STOCKHOLM (Reuters) - The chief economist of Swedbank has been appointed deputy governor of the Swedish central bank, the general council of the Riksbank said on Friday.
Breman has been among those economists who believe that with interest rates negative and the central bank owning around half of outstanding government bonds, the Riksbank has little ammunition to use against any economic downturn.
She has consistently called on the government to do more to stimulate the economy, recommending that it invest to boost productivity and infrastructure.
Swedish government debt is at its lowest since the late 1970s, but the budgets of the Social Democrat and Green coalition have been only mildly expansionary in recent years. Finance Minister Magdalena Andersson argues that it’s better to save for a rainy day.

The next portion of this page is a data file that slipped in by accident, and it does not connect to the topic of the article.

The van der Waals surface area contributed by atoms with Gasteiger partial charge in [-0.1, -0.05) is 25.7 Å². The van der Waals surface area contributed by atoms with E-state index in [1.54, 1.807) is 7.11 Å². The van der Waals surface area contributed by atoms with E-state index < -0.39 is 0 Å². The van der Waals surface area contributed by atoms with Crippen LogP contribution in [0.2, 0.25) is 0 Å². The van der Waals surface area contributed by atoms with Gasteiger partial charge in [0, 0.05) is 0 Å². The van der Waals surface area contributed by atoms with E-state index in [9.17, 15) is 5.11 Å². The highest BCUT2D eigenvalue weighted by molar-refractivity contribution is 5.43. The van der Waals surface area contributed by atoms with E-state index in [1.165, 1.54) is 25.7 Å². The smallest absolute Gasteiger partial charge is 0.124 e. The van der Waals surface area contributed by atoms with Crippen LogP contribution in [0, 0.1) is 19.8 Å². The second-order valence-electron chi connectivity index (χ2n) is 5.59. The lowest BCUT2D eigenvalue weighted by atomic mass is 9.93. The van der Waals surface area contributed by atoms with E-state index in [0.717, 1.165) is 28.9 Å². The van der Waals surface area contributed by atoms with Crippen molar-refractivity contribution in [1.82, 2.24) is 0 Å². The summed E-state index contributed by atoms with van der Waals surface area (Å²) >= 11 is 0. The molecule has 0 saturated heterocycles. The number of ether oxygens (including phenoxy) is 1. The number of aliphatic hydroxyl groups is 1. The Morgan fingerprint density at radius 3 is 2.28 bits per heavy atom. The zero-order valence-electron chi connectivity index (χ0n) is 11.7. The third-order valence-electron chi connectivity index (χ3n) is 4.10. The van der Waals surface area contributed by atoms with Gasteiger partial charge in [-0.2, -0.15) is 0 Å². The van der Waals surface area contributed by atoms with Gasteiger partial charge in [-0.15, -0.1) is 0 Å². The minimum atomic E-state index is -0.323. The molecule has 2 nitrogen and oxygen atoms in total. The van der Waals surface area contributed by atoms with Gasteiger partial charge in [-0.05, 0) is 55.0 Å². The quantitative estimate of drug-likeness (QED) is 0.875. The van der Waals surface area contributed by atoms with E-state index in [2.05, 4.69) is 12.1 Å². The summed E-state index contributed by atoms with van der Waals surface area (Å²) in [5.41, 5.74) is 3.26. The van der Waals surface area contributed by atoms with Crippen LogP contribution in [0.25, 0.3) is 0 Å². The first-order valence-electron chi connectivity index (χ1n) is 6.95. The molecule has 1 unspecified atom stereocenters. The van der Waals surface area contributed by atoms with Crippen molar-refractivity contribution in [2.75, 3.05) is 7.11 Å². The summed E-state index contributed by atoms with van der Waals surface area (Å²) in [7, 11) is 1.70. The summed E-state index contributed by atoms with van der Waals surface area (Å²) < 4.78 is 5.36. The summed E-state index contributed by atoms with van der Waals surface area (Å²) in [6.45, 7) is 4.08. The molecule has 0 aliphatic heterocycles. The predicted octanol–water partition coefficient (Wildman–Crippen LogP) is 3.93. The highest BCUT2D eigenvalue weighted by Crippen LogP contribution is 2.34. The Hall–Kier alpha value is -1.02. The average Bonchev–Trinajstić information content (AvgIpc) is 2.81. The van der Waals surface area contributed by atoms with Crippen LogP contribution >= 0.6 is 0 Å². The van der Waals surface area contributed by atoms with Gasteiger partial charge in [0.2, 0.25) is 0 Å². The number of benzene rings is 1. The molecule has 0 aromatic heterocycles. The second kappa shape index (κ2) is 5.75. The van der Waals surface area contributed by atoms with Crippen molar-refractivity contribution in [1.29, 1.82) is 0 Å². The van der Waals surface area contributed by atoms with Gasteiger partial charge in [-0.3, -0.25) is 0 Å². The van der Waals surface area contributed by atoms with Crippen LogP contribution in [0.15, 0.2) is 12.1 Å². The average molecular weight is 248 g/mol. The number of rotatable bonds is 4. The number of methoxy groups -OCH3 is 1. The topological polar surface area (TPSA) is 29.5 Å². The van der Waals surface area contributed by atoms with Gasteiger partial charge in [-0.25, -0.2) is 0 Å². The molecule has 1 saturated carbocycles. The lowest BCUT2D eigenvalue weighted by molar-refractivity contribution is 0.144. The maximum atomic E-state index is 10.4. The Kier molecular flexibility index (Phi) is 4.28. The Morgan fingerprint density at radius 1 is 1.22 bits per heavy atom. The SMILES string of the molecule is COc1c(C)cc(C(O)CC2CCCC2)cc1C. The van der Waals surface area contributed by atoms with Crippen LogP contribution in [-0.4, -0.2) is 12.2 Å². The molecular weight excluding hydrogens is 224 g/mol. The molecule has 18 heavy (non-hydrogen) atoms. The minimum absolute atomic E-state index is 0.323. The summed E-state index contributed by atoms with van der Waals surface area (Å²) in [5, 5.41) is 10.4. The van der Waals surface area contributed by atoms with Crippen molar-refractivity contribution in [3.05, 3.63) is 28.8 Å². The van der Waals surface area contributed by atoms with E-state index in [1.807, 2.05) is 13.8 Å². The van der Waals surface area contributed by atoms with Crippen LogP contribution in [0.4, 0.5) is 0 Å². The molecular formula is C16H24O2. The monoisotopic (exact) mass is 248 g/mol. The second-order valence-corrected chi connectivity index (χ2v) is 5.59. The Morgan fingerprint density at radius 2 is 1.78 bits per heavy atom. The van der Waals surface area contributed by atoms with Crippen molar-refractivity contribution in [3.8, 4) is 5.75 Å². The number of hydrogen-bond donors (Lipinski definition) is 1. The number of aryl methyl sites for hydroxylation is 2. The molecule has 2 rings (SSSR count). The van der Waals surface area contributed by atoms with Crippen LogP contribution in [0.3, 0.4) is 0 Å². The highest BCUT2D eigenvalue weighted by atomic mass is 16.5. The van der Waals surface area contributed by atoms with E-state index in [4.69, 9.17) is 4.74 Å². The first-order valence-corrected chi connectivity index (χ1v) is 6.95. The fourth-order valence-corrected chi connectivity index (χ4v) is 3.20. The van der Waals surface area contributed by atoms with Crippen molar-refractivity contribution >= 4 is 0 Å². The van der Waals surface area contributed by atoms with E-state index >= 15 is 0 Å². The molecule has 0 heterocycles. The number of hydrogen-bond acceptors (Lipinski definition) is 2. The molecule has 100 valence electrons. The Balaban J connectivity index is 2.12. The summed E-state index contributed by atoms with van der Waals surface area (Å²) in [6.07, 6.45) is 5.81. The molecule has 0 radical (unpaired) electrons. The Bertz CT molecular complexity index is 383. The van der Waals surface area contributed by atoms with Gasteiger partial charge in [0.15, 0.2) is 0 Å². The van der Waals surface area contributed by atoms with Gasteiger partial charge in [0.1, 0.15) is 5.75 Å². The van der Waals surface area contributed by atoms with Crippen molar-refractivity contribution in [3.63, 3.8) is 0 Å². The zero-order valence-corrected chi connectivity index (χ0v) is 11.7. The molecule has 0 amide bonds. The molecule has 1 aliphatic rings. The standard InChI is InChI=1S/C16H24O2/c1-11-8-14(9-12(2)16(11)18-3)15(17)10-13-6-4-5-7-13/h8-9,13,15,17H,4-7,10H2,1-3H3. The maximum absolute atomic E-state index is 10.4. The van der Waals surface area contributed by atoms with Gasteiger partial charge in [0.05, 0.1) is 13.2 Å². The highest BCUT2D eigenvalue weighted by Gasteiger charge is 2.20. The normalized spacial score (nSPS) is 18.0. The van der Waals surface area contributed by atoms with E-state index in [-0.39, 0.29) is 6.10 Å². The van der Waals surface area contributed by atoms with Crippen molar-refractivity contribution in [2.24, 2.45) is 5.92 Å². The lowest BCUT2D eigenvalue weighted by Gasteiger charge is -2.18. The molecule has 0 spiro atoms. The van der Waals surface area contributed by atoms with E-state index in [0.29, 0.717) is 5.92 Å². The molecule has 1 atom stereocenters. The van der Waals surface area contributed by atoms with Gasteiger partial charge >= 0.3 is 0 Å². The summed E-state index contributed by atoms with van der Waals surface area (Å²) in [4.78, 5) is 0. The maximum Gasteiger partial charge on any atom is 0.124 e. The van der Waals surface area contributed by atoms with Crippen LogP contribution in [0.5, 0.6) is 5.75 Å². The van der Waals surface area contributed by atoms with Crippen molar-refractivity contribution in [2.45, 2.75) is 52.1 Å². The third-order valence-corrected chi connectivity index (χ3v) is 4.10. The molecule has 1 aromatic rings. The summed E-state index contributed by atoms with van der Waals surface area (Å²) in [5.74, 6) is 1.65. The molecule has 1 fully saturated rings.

Breman has also warned about the dangers of a weak Swedish currency, partly a result of ultra-loose policy by the central bank. She says it could lead to increased foreign ownership of key Swedish industries.
She is also a strong advocate of integrating climate change into the thinking of politicians and central banks.
Breman has been appointed for a six-year term, beginning Dec. 1. She will take part in the monetary policy meeting on 18 December.
She will replace Kerstin af Jochnick, who left the Riksbank in September to take up a position on the board of the European Central Bank’s banking supervisory body.
Cecilia Skingsley, who also worked at Swedbank before joining the Riksbank’s rate-setting board, will become first deputy governor, effectively Governor Stefan Ingves’ second in command, the governing council said.
Reporting by Johan Ahlander and Simon Johnson; editing by Larry King